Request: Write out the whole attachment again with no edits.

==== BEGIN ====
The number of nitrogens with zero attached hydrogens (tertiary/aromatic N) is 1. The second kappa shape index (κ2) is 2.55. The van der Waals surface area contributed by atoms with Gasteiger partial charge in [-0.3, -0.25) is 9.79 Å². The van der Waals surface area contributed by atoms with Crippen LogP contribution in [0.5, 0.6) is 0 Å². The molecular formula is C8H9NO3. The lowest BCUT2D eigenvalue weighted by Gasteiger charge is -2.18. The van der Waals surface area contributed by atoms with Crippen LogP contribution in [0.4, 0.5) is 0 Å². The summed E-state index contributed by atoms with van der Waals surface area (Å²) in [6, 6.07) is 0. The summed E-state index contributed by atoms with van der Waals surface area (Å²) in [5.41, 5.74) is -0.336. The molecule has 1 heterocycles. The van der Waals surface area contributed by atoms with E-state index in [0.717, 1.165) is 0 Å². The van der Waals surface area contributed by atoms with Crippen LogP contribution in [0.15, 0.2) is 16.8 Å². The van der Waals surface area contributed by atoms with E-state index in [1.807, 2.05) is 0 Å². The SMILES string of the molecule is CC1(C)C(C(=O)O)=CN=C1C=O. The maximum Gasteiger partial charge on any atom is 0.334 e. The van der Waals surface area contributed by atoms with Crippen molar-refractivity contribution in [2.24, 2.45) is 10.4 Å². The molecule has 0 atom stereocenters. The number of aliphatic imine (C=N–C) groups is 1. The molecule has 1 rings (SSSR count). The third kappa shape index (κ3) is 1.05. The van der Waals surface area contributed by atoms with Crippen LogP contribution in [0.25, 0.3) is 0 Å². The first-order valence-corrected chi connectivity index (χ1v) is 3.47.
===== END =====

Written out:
The number of nitrogens with zero attached hydrogens (tertiary/aromatic N) is 1. The second kappa shape index (κ2) is 2.55. The van der Waals surface area contributed by atoms with Gasteiger partial charge in [-0.3, -0.25) is 9.79 Å². The van der Waals surface area contributed by atoms with Crippen LogP contribution in [0.5, 0.6) is 0 Å². The molecular formula is C8H9NO3. The lowest BCUT2D eigenvalue weighted by Gasteiger charge is -2.18. The van der Waals surface area contributed by atoms with Crippen LogP contribution in [0.4, 0.5) is 0 Å². The summed E-state index contributed by atoms with van der Waals surface area (Å²) in [6, 6.07) is 0. The summed E-state index contributed by atoms with van der Waals surface area (Å²) in [5.41, 5.74) is -0.336. The molecule has 1 heterocycles. The van der Waals surface area contributed by atoms with E-state index in [0.717, 1.165) is 0 Å². The van der Waals surface area contributed by atoms with Crippen LogP contribution in [0.15, 0.2) is 16.8 Å². The van der Waals surface area contributed by atoms with E-state index in [1.807, 2.05) is 0 Å². The SMILES string of the molecule is CC1(C)C(C(=O)O)=CN=C1C=O. The maximum Gasteiger partial charge on any atom is 0.334 e. The van der Waals surface area contributed by atoms with Crippen molar-refractivity contribution in [2.24, 2.45) is 10.4 Å². The molecule has 0 atom stereocenters. The number of aliphatic imine (C=N–C) groups is 1. The molecule has 1 rings (SSSR count). The third kappa shape index (κ3) is 1.05. The van der Waals surface area contributed by atoms with Crippen LogP contribution in [0.25, 0.3) is 0 Å². The first-order valence-corrected chi connectivity index (χ1v) is 3.47.